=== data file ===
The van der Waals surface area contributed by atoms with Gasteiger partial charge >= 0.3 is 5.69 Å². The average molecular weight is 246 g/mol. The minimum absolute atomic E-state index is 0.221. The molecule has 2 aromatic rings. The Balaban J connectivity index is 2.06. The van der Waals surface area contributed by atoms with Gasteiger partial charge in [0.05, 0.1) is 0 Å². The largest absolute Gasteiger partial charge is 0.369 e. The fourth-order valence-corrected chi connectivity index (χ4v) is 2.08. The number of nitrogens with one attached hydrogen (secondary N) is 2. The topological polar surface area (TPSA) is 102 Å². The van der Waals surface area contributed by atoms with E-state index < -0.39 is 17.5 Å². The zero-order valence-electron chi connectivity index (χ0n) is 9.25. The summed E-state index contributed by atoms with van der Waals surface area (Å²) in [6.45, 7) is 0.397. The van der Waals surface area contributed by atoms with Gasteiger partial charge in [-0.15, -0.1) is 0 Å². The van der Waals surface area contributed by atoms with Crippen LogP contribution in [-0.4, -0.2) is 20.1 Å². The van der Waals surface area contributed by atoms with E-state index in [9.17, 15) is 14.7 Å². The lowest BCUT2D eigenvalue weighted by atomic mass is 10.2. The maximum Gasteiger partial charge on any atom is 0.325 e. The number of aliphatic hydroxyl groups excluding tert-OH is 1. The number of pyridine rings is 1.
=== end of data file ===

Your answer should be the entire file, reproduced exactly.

The van der Waals surface area contributed by atoms with Gasteiger partial charge >= 0.3 is 5.69 Å². The average molecular weight is 246 g/mol. The minimum absolute atomic E-state index is 0.221. The molecule has 2 aromatic rings. The Balaban J connectivity index is 2.06. The van der Waals surface area contributed by atoms with Gasteiger partial charge in [0.05, 0.1) is 0 Å². The largest absolute Gasteiger partial charge is 0.369 e. The fourth-order valence-corrected chi connectivity index (χ4v) is 2.08. The number of nitrogens with one attached hydrogen (secondary N) is 2. The topological polar surface area (TPSA) is 102 Å². The van der Waals surface area contributed by atoms with E-state index < -0.39 is 17.5 Å². The zero-order valence-electron chi connectivity index (χ0n) is 9.25. The summed E-state index contributed by atoms with van der Waals surface area (Å²) in [6.45, 7) is 0.397. The van der Waals surface area contributed by atoms with Gasteiger partial charge in [-0.15, -0.1) is 0 Å². The van der Waals surface area contributed by atoms with Crippen LogP contribution in [-0.4, -0.2) is 20.1 Å². The van der Waals surface area contributed by atoms with E-state index in [9.17, 15) is 14.7 Å². The lowest BCUT2D eigenvalue weighted by atomic mass is 10.2. The maximum Gasteiger partial charge on any atom is 0.325 e. The number of aliphatic hydroxyl groups excluding tert-OH is 1. The number of pyridine rings is 1.